Accessibility.Blog

Why Web Accessibility Matters to People with Brain Injuries

March 22, 2018 11:40:00 AM EDT

In our recent post we brought attention to Brain Injury Awareness month, which is this month! We thought we would now highlight the specific ways our world of website accessibility can impact people who have been impacted by a traumatic brain injury.

When you think of the term “website accessibility,” what kind of users do you imagine? Most people would probably first think of users with hearing and vision disabilities. These users might access websites with assistive technologies such as screen readers, and they probably require accommodations such as closed captioningand high-contrast color schemes.

Yet people with motor and cognitive disabilities can also experience difficulties when using the Internet. In fact, they make up the largest population of internet users with disabilities: 14.3 million Americans have some type of mental disability, such as a learning disability, Alzheimer’s disease, or dementia.

In particular, people with brain injuries face challenges that businesses and website developers aren’t always conscious of.

The Challenges of Brain Injuries

There are many types of brain injuries, and different reasons for each one, from external causes such as car accidents to medical conditions such as strokes or tumors. As a result, each person with a brain injury faces a unique challenge when using websites.

Traumatic brain injuries can manifest themselves as difficulties with six major cognitive functions: memory, problem-solving, attention, verbal comprehension, mathematical comprehension, and visual comprehension.

In terms of internet use, people with brain injuries often take longer to think about their decisions and to recognize and respond to stimuli. They may be more easily distracted by designs or navigational flows that are complicated or cluttered.

Website Accessibility for Brain Injuries

Because no two people with brain injuries have the same needs, website designers and developers should tailor their accessibility efforts toward the widest possible audience. Some of the most important accessibility features for people with brain injuries include:

  • Transcripts and closed captions: These features aren’t just for people with hearing disabilities. Due to problems with memory, attention, and language skills, people with brain injuries may have difficulty following a video or audio recording at normal speed. By providing written transcriptions for speech in your multimedia content, users will find it easier to get the information they need.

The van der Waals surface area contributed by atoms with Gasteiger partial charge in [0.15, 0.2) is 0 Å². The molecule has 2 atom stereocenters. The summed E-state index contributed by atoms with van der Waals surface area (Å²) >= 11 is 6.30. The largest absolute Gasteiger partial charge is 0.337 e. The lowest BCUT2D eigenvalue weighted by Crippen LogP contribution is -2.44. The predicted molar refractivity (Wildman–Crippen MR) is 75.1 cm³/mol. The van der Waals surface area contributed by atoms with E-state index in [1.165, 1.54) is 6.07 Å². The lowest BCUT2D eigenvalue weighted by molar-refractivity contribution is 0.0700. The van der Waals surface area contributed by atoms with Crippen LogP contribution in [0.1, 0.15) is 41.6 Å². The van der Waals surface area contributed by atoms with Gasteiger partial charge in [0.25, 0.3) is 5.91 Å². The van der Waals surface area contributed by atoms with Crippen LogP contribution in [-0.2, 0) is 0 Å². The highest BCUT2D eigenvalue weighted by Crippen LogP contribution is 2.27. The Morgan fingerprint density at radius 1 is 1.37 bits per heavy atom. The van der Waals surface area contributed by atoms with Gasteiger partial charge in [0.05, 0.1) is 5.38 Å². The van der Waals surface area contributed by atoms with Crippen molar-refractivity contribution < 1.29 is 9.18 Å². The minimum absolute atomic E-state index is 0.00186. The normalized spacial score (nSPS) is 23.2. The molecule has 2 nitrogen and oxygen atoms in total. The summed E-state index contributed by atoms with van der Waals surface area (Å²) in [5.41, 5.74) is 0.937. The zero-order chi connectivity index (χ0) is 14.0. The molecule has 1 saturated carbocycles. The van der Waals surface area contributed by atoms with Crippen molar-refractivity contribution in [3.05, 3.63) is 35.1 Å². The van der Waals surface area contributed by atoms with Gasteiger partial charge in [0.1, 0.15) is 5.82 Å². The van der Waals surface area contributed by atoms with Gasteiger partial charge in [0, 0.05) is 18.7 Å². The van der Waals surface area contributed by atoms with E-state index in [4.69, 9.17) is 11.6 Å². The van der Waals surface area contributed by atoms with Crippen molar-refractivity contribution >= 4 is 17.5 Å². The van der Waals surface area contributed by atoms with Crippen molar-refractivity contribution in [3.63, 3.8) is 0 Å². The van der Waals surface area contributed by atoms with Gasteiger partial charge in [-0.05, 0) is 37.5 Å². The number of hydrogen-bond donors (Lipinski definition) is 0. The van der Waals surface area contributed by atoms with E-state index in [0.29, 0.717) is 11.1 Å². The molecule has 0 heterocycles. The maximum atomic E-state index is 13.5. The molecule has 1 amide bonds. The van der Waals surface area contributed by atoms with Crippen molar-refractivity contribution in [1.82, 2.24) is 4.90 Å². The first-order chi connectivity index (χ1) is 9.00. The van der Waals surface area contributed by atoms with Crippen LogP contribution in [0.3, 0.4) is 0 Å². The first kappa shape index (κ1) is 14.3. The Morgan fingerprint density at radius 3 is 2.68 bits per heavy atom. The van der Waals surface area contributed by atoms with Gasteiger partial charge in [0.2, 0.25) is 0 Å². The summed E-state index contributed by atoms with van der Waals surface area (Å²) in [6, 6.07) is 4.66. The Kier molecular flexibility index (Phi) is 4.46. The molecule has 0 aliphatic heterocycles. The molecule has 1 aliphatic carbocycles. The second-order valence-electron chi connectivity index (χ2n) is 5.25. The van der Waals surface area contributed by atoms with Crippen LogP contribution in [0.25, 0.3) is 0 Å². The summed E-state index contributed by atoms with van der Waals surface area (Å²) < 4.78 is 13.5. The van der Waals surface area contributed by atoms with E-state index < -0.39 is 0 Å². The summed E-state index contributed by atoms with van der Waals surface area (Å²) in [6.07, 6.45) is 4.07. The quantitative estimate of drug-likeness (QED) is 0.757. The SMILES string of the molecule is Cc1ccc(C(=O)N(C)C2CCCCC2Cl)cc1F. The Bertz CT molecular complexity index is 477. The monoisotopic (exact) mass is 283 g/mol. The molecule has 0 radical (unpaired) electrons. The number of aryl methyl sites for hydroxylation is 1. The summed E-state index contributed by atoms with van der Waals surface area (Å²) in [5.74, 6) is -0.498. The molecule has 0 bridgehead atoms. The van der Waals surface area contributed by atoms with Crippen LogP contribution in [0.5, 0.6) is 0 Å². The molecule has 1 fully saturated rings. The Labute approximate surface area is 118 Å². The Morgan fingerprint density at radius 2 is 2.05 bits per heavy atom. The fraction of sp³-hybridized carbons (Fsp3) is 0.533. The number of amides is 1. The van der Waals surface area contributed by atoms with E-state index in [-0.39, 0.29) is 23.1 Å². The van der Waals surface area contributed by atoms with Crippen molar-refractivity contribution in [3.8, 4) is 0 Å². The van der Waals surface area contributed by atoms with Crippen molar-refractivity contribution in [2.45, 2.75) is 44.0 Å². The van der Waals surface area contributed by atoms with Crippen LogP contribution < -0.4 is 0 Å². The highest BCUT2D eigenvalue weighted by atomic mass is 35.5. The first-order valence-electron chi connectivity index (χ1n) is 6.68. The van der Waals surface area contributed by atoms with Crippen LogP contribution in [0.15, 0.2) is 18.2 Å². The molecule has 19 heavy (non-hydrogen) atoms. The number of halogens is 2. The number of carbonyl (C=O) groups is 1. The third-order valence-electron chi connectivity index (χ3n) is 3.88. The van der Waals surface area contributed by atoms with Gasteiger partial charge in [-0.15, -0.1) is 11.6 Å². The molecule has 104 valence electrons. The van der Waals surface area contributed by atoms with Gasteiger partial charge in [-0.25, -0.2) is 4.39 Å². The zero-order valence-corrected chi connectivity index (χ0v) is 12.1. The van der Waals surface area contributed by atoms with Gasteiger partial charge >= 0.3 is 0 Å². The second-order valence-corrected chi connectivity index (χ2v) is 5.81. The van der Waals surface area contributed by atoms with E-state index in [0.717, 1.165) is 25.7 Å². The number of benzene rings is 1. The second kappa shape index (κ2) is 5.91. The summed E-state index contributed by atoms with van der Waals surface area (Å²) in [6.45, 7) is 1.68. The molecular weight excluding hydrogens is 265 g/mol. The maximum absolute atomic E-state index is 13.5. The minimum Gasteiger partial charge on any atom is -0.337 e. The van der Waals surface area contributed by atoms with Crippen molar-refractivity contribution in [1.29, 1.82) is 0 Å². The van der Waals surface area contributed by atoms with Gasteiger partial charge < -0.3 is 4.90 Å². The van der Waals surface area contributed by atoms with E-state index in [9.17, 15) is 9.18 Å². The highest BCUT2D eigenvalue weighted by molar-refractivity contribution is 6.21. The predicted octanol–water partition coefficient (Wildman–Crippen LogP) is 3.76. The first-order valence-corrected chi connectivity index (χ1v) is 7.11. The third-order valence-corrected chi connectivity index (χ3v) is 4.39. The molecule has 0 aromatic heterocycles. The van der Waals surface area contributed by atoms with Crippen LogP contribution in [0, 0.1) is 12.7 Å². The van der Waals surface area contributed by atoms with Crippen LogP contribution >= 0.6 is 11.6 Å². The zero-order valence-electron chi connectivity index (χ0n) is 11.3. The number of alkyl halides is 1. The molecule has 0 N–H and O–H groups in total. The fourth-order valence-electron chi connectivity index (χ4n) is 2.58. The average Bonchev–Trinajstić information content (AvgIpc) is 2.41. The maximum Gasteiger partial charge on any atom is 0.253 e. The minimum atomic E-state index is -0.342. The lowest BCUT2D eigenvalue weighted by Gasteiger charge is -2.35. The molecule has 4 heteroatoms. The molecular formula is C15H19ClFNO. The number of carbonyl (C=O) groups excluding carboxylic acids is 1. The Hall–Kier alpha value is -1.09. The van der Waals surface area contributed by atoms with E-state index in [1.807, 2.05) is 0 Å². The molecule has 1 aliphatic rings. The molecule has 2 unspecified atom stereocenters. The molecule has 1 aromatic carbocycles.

• No time limits: Placing a time limit on content that doesn’t require it can make it more difficult for people with brain injuries to use your website. Users should be able to turn off these limits, adjust them, or extend them so that they have enough time to complete tasks on your website.
  • Help and guidelines: You should strive to make your website’s navigation and design as simple as possible, but people with brain injuries can still experience challenges that you didn’t anticipate. Accessible websites should include ways to help users move throughout your site and find the content they need. This may include adding page titles, sections, and headings, as well as providing text for links and buttons that appropriately describes their purpose.

If you’re interested in making your website more accessible to people with brain injuries, we recommend starting with the Web Content Accessibility Guidelines (WCAG) 2.0. WCAG 2.0 is the most popular set of accessibility standards, and it’s backed by thousands of private organizations as well as the U.S. Department of Justice. Our free scanning tool will compare your website to the WCAG requirements and give you a report on your website's level of compliance. To learn more about the WCAG standards, visit the Bureau of Internet Accessibility's blog for the latest news and events in website accessibility.

Accessibility Guidelines Human Interest Accessibility Requirements People with Disabilities Accessibility UX Knowing is half the battle

   

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